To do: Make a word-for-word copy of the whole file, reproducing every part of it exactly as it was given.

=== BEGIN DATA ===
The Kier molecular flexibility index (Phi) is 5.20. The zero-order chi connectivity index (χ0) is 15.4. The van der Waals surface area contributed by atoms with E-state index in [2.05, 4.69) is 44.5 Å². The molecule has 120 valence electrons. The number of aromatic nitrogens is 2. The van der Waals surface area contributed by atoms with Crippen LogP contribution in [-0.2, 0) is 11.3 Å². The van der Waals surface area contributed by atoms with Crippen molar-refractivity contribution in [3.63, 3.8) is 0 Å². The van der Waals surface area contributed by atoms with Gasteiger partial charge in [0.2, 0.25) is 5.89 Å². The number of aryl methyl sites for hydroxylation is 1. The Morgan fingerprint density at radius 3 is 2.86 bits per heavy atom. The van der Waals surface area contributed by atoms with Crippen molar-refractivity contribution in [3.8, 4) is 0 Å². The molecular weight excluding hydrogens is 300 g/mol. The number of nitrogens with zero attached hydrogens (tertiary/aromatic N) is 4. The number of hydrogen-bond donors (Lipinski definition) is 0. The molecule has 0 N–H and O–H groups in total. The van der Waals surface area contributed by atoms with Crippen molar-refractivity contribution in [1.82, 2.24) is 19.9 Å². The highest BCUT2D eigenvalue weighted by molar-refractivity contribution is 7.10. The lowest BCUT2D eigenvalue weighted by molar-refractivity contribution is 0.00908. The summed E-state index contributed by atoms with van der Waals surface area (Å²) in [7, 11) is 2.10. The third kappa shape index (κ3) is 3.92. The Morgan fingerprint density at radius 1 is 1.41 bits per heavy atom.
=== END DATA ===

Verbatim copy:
The Kier molecular flexibility index (Phi) is 5.20. The zero-order chi connectivity index (χ0) is 15.4. The van der Waals surface area contributed by atoms with E-state index in [2.05, 4.69) is 44.5 Å². The molecule has 120 valence electrons. The number of aromatic nitrogens is 2. The van der Waals surface area contributed by atoms with Crippen LogP contribution in [-0.2, 0) is 11.3 Å². The van der Waals surface area contributed by atoms with Crippen molar-refractivity contribution in [3.63, 3.8) is 0 Å². The van der Waals surface area contributed by atoms with Gasteiger partial charge in [0.2, 0.25) is 5.89 Å². The number of aryl methyl sites for hydroxylation is 1. The Morgan fingerprint density at radius 3 is 2.86 bits per heavy atom. The van der Waals surface area contributed by atoms with Crippen molar-refractivity contribution in [3.8, 4) is 0 Å². The molecular weight excluding hydrogens is 300 g/mol. The number of nitrogens with zero attached hydrogens (tertiary/aromatic N) is 4. The number of hydrogen-bond donors (Lipinski definition) is 0. The molecule has 0 N–H and O–H groups in total. The van der Waals surface area contributed by atoms with Crippen molar-refractivity contribution in [1.82, 2.24) is 19.9 Å². The highest BCUT2D eigenvalue weighted by molar-refractivity contribution is 7.10. The lowest BCUT2D eigenvalue weighted by molar-refractivity contribution is 0.00908. The summed E-state index contributed by atoms with van der Waals surface area (Å²) in [7, 11) is 2.10. The third kappa shape index (κ3) is 3.92. The Morgan fingerprint density at radius 1 is 1.41 bits per heavy atom.